Niccolò Machiavelli, one of history’s great futurists, might have predicted the Internet of Things (IoT) when he wrote, “There is nothing more difficult to take in hand, more perilous to conduct, or more uncertain in its success, than to take the lead in the introduction of a new order of things.” The IoT’s early innovators, who have grappled with mixed overall demand, a lack of consistent standards, and other challenges, would agree that their road has been difficult. But, like other visionaries before them, they have persisted in establishing a new order because they see the promise ahead.
Both consumers and the media are fascinated by IoT innovations that have already hit the market. These “smart” devices have sensors that communicate seamlessly over the Internet with other devices or the cloud, generating data that make the world safer, more productive, and healthier. In just a few years, some IoT devices have become standard, including thermostats that automatically adjust the temperature and production-line sensors that inform workshop supervisors of machine condition. Now innovators want to enable more sophisticated IoT technologies for self-driving cars, drone-delivery services, and other advanced applications.
Although some analysts are excited about the IoT’s potential, others have argued that it is overhyped. We take a more balanced view, based on our extensive research as well as our direct work with IoT application developers and their customers. Like the optimists, we believe that the IoT could have a significant, and possibly revolutionary, impact across society. But we also think that the lead time to achieve these benefits, as well as the widespread adoption of IoT applications, may take longer than anticipated. The uptake of IoT applications could be particularly slow in the industrial sector, since companies are often constrained by long capital cycles, organizational inertia, and a shortage of talented staff that can develop and deploy IoT solutions.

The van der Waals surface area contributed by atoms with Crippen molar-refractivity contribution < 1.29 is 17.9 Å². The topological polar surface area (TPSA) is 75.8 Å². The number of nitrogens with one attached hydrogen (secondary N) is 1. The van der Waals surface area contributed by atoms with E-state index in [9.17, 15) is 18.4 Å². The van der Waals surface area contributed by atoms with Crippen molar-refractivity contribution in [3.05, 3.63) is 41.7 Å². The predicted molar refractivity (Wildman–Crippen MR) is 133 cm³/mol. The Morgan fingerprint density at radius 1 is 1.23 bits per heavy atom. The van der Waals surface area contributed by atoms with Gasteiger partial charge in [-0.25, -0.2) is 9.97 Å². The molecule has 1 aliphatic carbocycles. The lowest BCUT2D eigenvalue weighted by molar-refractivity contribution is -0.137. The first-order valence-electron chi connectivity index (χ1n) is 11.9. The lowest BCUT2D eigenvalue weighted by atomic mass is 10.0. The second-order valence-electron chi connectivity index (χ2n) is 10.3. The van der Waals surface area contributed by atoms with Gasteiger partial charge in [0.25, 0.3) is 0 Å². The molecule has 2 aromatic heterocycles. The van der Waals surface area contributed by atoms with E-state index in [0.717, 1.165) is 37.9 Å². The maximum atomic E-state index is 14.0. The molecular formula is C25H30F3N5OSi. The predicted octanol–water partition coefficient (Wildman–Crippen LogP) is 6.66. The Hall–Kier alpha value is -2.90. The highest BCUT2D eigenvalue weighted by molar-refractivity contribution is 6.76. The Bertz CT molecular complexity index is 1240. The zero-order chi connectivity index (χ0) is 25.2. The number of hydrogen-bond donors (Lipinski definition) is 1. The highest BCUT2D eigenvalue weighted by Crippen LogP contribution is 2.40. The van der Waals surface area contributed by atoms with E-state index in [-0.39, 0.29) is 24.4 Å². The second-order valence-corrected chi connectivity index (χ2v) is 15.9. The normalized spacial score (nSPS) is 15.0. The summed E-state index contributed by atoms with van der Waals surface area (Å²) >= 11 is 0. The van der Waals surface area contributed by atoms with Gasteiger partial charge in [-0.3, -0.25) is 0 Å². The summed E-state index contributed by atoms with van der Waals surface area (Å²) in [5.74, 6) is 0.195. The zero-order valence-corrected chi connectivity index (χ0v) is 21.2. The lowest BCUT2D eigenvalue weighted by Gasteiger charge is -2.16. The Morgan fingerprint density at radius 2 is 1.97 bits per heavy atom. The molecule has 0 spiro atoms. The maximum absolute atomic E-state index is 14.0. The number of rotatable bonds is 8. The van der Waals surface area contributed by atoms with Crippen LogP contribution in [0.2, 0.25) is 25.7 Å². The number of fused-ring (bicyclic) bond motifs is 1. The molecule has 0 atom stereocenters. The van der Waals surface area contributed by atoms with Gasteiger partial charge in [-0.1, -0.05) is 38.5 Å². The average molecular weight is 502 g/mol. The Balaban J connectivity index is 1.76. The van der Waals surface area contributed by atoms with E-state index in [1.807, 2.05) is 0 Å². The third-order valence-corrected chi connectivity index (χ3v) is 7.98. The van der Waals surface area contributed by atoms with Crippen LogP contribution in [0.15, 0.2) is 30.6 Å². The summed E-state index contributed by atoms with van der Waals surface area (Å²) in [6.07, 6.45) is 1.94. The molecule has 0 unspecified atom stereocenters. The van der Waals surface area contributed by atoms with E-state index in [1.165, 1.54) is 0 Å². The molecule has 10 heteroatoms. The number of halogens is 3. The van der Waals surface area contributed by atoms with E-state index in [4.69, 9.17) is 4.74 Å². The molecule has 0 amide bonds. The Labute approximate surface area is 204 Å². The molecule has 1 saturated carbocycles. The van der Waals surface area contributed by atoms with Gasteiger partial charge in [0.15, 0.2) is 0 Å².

For semiconductor companies, which are looking for new sources of revenue, the rate of IoT adoption is an important concern. In this article, we will look at the case for optimism, as well as the reasons for more modest expectations. We will also examine new technologies that could accelerate the IoT’s growth and product-development strategies that semiconductor companies could implement to increase the appeal of IoT offerings.
Reasons for optimism: Increased connectivity helps the IoT
If we look at the IoT’s recent growth, the optimists have reason to be encouraged. Consumers are more connected than ever, owning an average of four IoT devices that communicate with the cloud. Globally, an estimated 127 new devices connect to the Internet every second. A report from the McKinsey Global Institute estimates that the IoT could have an annual economic impact of $3.9 trillion to $11.1 trillion by 2025 across many different settings, including factories, cities, retail environments, and the human body (Exhibit 1).1